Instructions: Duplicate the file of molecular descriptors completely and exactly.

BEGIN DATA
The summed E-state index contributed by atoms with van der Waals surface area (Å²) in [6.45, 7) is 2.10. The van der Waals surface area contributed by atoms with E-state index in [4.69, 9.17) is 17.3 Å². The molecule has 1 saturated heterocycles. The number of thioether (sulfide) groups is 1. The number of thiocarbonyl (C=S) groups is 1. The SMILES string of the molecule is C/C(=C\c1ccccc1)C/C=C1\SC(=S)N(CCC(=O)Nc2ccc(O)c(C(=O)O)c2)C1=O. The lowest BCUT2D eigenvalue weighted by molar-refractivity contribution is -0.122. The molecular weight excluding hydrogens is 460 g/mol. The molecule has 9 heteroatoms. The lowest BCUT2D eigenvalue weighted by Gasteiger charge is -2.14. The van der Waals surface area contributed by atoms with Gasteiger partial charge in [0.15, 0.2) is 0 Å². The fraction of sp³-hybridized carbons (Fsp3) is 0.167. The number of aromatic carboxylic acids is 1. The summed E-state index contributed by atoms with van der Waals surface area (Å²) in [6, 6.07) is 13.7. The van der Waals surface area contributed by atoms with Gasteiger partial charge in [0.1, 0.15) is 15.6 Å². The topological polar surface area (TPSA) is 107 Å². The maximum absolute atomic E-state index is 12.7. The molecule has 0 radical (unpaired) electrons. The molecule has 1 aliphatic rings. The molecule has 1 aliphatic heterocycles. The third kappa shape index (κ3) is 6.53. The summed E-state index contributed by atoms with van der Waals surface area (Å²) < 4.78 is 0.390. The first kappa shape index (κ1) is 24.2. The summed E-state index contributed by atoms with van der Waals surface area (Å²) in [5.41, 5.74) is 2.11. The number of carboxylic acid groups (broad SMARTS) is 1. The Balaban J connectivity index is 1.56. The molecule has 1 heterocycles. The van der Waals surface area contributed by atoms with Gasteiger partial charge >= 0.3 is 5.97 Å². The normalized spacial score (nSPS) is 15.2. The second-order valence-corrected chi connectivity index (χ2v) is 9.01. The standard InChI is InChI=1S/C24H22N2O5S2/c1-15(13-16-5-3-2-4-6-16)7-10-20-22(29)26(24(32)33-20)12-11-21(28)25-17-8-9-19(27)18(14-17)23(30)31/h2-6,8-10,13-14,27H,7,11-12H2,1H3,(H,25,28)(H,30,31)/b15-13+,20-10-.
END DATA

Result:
The summed E-state index contributed by atoms with van der Waals surface area (Å²) in [6.45, 7) is 2.10. The van der Waals surface area contributed by atoms with E-state index in [4.69, 9.17) is 17.3 Å². The molecule has 1 saturated heterocycles. The number of thioether (sulfide) groups is 1. The number of thiocarbonyl (C=S) groups is 1. The SMILES string of the molecule is C/C(=C\c1ccccc1)C/C=C1\SC(=S)N(CCC(=O)Nc2ccc(O)c(C(=O)O)c2)C1=O. The lowest BCUT2D eigenvalue weighted by molar-refractivity contribution is -0.122. The molecular weight excluding hydrogens is 460 g/mol. The molecule has 9 heteroatoms. The lowest BCUT2D eigenvalue weighted by Gasteiger charge is -2.14. The van der Waals surface area contributed by atoms with Gasteiger partial charge in [0.15, 0.2) is 0 Å². The fraction of sp³-hybridized carbons (Fsp3) is 0.167. The number of aromatic carboxylic acids is 1. The summed E-state index contributed by atoms with van der Waals surface area (Å²) in [6, 6.07) is 13.7. The van der Waals surface area contributed by atoms with Gasteiger partial charge in [0.1, 0.15) is 15.6 Å². The topological polar surface area (TPSA) is 107 Å². The maximum absolute atomic E-state index is 12.7. The molecule has 0 radical (unpaired) electrons. The molecule has 1 aliphatic rings. The molecule has 1 aliphatic heterocycles. The third kappa shape index (κ3) is 6.53. The summed E-state index contributed by atoms with van der Waals surface area (Å²) < 4.78 is 0.390. The first kappa shape index (κ1) is 24.2. The summed E-state index contributed by atoms with van der Waals surface area (Å²) in [5.41, 5.74) is 2.11. The number of carboxylic acid groups (broad SMARTS) is 1. The Balaban J connectivity index is 1.56. The molecule has 1 heterocycles. The van der Waals surface area contributed by atoms with Gasteiger partial charge >= 0.3 is 5.97 Å². The normalized spacial score (nSPS) is 15.2. The second-order valence-corrected chi connectivity index (χ2v) is 9.01. The standard InChI is InChI=1S/C24H22N2O5S2/c1-15(13-16-5-3-2-4-6-16)7-10-20-22(29)26(24(32)33-20)12-11-21(28)25-17-8-9-19(27)18(14-17)23(30)31/h2-6,8-10,13-14,27H,7,11-12H2,1H3,(H,25,28)(H,30,31)/b15-13+,20-10-.